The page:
Indeed, Voiška’s claim is supported by the recent arrests of a number of prominent anti-war, anti-imperialist organizers from the National Workers movement and the political party the Socialist People’s Front; the activists’ homes were searched, with books, computers, video equipment, phones, and other items confiscated. The allegations made by the authorities include the spurious charge of participation in a “conspiracy to create anti-constitutional groups” in order to “illegally change the established constitutional order in favor of Russia,” which the authorities allege is financing these movements.
What is self-evident is the fact that, just as with Borotba in Ukraine, these courageous anti-imperialist activists are being intimidated, and having their human and political rights violated in a witch-hunt designed to suppress any dissent against the belligerent posture of the government vis-à-vis Russia. Is this the “Democratic Europe” whose praises were sung at Maidan and in the halls of power in Brussels, Berlin, and Washington?
Additionally, one must consider the continued oppression of the ethnic Russian population of neighboring Estonia. These Russian speakers, who were left out in the cold with the collapse of the Soviet Union and establishment of the modern Estonia, have been systematically marginalized by the Estonian government. While forsaking the heroism of the Red Army which liberated Estonia (and the rest of Europe) from the specter of Nazism, the government has equally shirked its responsibility to provide for its Russian-speaking minority.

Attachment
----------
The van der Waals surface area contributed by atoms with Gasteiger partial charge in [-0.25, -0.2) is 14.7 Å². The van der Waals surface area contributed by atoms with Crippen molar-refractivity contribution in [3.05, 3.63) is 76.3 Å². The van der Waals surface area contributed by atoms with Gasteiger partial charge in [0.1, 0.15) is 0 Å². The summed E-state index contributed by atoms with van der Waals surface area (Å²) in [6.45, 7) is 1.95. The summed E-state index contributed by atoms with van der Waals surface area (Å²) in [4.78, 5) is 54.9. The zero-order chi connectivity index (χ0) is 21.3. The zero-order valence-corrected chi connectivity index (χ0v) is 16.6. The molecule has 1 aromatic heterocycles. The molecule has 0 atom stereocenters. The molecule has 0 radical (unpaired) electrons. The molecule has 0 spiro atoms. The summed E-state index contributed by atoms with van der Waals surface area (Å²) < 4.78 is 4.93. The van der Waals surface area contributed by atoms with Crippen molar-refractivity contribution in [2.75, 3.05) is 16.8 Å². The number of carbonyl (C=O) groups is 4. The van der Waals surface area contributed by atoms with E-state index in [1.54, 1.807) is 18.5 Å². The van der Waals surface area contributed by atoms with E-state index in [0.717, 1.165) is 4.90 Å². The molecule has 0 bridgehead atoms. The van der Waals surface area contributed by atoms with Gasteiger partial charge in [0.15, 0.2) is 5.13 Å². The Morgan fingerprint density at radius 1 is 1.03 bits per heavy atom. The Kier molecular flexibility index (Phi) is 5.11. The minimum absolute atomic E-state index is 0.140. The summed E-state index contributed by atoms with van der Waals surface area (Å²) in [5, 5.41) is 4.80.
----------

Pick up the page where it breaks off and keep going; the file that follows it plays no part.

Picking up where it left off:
In the city of Narva along the Russian border, the discriminatory practices of the Estonian government are quite apparent. Even the vehemently anti-Russian Globe and Mail reported:
Here in Estonia, as well as neighbouring Latvia, which has a similarly sized Russian-speaking population, ethnic Russians are convinced (with some justification)…that they are discriminated against in their countries. They vote en masse for pro-Russian political parties… When the USSR fell, residents of Narva continued to define themselves as Russians. The textile industry collapsed, leading to nostalgia for the “good old days” of the Soviet Union… Estonia’s Russians say it’s their own government, rather than the one in Moscow, that’s causing the friction in society. Oleg Belov… has lived in Estonia all his life, but still carries only a grey ‘Alien’s Passport.’… ‘It’s an occupier’s passport. That’s how they see us, as occupiers,’ he says bitterly.
While the assorted fascist groups that glorify Nazi collaboration, and look with scorn and utter contempt on all things Russian and Soviet, are given a free pass in “Democratic Europe,” groups such as Estonia’s Russian speakers remain utterly marginalized, victims of systematic and institutional repression. Such is the case throughout the former Soviet bloc, whether in Donetsk and Lugansk, or in Transnistria, or in Narva. And who will protect these groups? Who will speak for them when no one in the European establishment wants to view them as anything other than “Russian agents?”
The Rising Tide of Resistance
Despite attempts to suppress all forms of dissent against the Washington-London-Brussels consensus, there is an unmistakable spirit of protest emerging in various corners of Europe.